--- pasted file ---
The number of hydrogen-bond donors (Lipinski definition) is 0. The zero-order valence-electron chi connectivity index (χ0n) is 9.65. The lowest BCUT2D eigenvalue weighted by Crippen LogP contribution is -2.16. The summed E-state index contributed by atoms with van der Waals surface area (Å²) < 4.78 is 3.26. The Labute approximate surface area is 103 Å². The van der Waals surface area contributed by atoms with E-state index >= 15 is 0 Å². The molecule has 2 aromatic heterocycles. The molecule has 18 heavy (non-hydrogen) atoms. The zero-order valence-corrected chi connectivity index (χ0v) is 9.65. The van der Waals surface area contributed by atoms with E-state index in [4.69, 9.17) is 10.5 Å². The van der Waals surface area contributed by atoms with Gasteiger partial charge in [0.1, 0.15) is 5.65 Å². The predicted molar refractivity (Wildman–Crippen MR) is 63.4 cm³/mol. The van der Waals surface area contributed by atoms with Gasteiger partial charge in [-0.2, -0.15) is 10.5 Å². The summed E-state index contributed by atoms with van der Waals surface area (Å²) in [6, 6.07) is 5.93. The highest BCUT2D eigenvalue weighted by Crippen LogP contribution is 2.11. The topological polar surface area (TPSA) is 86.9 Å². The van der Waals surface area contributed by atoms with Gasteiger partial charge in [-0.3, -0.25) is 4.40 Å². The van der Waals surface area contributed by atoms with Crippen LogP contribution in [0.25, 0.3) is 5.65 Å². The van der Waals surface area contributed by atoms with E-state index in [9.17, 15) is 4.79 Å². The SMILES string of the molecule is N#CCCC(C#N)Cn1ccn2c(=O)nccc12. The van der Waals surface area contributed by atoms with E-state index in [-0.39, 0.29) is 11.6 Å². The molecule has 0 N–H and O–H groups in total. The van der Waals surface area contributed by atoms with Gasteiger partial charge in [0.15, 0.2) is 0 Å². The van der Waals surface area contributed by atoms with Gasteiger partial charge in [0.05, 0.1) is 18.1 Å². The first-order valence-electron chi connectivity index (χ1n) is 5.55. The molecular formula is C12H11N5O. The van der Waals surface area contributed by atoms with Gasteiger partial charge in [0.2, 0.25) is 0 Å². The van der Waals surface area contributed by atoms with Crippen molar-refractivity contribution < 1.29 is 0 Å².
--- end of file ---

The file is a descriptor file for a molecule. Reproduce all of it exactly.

The number of hydrogen-bond donors (Lipinski definition) is 0. The zero-order valence-electron chi connectivity index (χ0n) is 9.65. The lowest BCUT2D eigenvalue weighted by Crippen LogP contribution is -2.16. The summed E-state index contributed by atoms with van der Waals surface area (Å²) < 4.78 is 3.26. The Labute approximate surface area is 103 Å². The van der Waals surface area contributed by atoms with E-state index >= 15 is 0 Å². The molecule has 2 aromatic heterocycles. The molecule has 18 heavy (non-hydrogen) atoms. The zero-order valence-corrected chi connectivity index (χ0v) is 9.65. The van der Waals surface area contributed by atoms with E-state index in [4.69, 9.17) is 10.5 Å². The van der Waals surface area contributed by atoms with Gasteiger partial charge in [0.1, 0.15) is 5.65 Å². The predicted molar refractivity (Wildman–Crippen MR) is 63.4 cm³/mol. The van der Waals surface area contributed by atoms with Gasteiger partial charge in [-0.2, -0.15) is 10.5 Å². The summed E-state index contributed by atoms with van der Waals surface area (Å²) in [6, 6.07) is 5.93. The highest BCUT2D eigenvalue weighted by Crippen LogP contribution is 2.11. The topological polar surface area (TPSA) is 86.9 Å². The van der Waals surface area contributed by atoms with Gasteiger partial charge in [-0.3, -0.25) is 4.40 Å². The van der Waals surface area contributed by atoms with Crippen LogP contribution in [0.25, 0.3) is 5.65 Å². The van der Waals surface area contributed by atoms with E-state index in [9.17, 15) is 4.79 Å². The SMILES string of the molecule is N#CCCC(C#N)Cn1ccn2c(=O)nccc12. The van der Waals surface area contributed by atoms with E-state index in [-0.39, 0.29) is 11.6 Å². The molecule has 0 N–H and O–H groups in total. The van der Waals surface area contributed by atoms with Gasteiger partial charge in [0.15, 0.2) is 0 Å². The van der Waals surface area contributed by atoms with Gasteiger partial charge in [0.05, 0.1) is 18.1 Å². The first-order valence-electron chi connectivity index (χ1n) is 5.55. The molecular formula is C12H11N5O. The van der Waals surface area contributed by atoms with Gasteiger partial charge in [0.2, 0.25) is 0 Å². The van der Waals surface area contributed by atoms with Crippen molar-refractivity contribution < 1.29 is 0 Å².